Here’s an image you should see: T.rex is sporting a Christmas jumper at a natural history museum in London. The animatronic dinosaur is wearing the largest garment the sweater company has yet completed, requiring staff one hundred hours to complete. The company’s director said, “We’ve never done anything like this. My dad’s never done anything like this and he’s been in this business for thirty-five to forty years.”
Good things come to those who wait.
A case in point: on November 10, a plumber found envelopes of money stashed in a wall at Joel Osteen’s Houston megachurch. Evidence suggests that the money is connected to a March 2014 theft in which $600,000 was stolen from the church safe. Now the plumber has received a $20,000 Crime Stoppers reward for his discovery.
Sometimes the wait is short, as when an outage Tuesday at Amazon Web Services caused chaos for millions of users and companies along the US East Coast but was resolved that evening. Sometimes the wait for good news can seem interminable, as with the rising adolescent depression, anxiety, and mental distress now being reported by the US surgeon general.
Some people even abandon hope, giving rise to the growing euthanasia movement around the world. As a tragic example, Switzerland just approved an assisted suicide “pod.” The company’s founder explained: “The person will get into the capsule and lie down. It’s very comfortable. They will be asked a number of questions and when they have answered, they may press the button inside the capsule, activating the mechanism in their own time.”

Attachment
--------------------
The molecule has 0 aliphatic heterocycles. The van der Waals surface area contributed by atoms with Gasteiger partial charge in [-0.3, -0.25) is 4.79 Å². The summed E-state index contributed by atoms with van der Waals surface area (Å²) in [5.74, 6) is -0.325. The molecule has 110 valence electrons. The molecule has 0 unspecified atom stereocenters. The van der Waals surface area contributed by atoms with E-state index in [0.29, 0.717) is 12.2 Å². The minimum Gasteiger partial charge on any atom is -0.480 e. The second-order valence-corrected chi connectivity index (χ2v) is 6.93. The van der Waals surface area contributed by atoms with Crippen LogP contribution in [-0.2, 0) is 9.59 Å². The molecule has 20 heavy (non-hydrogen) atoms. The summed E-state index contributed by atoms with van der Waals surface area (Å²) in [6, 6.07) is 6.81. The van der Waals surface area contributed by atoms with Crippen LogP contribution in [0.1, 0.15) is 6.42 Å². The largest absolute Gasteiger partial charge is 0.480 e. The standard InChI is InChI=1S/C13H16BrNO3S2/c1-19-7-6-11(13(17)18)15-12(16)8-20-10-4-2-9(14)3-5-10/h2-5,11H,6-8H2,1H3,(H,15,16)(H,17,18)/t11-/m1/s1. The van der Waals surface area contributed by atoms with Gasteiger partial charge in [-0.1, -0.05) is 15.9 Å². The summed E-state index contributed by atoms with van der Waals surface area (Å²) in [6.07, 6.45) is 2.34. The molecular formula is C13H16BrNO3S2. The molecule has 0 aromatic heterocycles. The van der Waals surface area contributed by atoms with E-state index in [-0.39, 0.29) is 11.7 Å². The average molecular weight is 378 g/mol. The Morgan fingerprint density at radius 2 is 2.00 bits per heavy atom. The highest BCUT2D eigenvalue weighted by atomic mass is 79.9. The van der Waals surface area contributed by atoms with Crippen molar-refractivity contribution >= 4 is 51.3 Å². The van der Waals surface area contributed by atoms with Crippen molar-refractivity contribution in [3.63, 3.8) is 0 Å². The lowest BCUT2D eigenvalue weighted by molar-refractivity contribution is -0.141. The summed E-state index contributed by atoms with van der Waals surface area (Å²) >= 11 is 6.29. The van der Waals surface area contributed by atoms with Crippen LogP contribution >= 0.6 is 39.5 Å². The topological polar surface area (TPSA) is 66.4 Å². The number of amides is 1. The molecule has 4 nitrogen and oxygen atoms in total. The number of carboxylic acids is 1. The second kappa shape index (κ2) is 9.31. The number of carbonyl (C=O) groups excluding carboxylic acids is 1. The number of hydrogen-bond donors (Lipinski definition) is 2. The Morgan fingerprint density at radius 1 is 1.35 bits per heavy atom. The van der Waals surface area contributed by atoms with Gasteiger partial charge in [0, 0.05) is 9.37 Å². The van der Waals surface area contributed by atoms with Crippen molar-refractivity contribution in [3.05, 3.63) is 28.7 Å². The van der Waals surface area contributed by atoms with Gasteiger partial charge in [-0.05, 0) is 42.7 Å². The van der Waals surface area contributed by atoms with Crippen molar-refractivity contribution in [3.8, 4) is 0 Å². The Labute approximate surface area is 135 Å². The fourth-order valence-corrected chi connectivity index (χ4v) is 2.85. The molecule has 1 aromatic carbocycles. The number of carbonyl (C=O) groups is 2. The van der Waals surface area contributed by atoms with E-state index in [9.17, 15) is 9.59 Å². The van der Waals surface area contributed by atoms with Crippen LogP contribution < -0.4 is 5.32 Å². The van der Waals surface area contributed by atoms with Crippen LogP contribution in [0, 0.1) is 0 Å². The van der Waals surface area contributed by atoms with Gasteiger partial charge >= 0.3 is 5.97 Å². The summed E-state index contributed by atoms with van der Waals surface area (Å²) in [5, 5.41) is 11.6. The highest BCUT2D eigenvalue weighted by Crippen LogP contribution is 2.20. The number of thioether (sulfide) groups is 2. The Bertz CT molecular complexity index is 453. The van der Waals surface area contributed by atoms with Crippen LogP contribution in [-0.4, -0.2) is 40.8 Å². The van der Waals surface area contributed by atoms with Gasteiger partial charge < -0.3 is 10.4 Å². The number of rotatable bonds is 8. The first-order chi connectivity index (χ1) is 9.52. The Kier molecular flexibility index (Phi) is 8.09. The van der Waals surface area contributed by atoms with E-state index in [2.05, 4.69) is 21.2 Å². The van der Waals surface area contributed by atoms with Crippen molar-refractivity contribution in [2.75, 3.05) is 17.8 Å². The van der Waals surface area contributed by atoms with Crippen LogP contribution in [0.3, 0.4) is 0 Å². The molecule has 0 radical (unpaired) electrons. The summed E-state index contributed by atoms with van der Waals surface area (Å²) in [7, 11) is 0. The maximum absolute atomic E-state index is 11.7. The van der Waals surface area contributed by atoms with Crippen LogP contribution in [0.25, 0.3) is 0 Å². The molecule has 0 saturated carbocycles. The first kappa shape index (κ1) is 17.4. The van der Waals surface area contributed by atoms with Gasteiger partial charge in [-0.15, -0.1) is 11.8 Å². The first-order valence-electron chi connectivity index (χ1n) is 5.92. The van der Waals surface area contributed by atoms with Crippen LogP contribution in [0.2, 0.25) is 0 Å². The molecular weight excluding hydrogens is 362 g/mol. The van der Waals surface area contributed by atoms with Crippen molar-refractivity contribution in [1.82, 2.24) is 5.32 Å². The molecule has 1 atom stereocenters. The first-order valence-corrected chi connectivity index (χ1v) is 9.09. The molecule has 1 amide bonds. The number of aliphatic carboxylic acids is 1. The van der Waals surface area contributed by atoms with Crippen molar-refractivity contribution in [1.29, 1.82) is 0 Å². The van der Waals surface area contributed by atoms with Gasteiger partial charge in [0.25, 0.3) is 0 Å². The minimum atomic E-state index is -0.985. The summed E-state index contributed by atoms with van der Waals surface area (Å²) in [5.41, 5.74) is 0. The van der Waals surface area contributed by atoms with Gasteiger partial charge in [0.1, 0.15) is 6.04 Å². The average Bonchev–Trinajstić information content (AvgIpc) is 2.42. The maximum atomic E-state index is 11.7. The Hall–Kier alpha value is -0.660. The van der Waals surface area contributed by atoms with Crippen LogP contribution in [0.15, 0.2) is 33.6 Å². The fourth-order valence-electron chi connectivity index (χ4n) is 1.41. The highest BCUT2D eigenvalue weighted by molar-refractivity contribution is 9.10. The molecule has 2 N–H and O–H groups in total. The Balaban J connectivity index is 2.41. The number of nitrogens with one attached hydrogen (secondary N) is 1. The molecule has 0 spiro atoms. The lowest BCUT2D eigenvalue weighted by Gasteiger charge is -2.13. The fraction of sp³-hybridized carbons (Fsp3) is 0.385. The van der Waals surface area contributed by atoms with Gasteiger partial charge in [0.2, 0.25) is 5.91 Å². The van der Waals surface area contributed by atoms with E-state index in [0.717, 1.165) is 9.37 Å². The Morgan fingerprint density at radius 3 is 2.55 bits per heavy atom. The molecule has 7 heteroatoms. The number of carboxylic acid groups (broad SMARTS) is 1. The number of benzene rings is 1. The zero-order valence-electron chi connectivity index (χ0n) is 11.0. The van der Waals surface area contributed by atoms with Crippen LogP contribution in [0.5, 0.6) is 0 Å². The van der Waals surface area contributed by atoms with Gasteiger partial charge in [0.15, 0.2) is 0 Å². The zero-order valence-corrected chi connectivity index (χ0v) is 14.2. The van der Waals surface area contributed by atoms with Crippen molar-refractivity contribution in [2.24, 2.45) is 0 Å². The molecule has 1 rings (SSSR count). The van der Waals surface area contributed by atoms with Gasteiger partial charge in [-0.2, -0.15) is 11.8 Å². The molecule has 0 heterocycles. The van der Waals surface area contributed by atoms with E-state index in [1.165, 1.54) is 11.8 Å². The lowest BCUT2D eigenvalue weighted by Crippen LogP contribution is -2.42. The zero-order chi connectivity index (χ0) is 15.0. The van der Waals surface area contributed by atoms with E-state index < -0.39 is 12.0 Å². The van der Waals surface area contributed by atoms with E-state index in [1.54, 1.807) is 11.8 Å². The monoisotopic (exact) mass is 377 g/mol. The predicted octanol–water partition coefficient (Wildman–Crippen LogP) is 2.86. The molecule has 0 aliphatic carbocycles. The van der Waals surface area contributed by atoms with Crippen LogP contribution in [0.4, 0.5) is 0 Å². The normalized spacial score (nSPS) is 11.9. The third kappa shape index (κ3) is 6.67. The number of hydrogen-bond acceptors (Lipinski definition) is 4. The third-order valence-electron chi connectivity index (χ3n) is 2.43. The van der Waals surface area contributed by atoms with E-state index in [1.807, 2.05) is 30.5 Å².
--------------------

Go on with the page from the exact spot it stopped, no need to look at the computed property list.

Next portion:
The “Overton Window” and social transformation
The “Overton Window” describes how culture changes. Introduced by Joseph P. Overton in the 1990s when he was an executive at the Mackinac Center for Public Policy, it shows how policies that seem unpopular or even unthinkable today can become fashionable over time. Sen. Bernie Sanders illustrated this concept when he told the New York Times, “We have come a very, very long way in the American people now demanding legislation and concepts that just a few years ago were thought to be very radical.”
The legalization of same-sex marriage is a prime example. Advocates began by working to normalize homosexuality through media and popular culture, then to legalize same-sex marriage in the states and ultimately the Supreme Court. Now with the so-called Equality Act, they seek to criminalize faith-based opposition.
Rather than giving up or giving in, successful advocates of social change choose to go on despite the odds. Persistence and perseverance can often lead to dramatic, systemic transformation over time—for good or for bad.
Philosopher John Stuart Mill noted in 1867: “Bad men need nothing more to compass their ends, than that good men should look on and do nothing. He is not a good man who, without a protest, allows wrong to be committed in his name, and with the means which he helps to supply, because he will not trouble himself to use his mind on the subject.”
“Well done, good and faithful servant”
This week, we have focused on the need for Christians to choose courageous hope in the face of rising cultural opposition. We have identified the three components of hope, discussed the need for sacrificial faith in helping our nation turn to God and his word, and embraced God’s call to empowering boldness through dependent prayer.
Today, let’s turn for encouragement to this paradoxical fact: our highest sacrifice for Jesus in this world leads instantly to the highest reward in the next.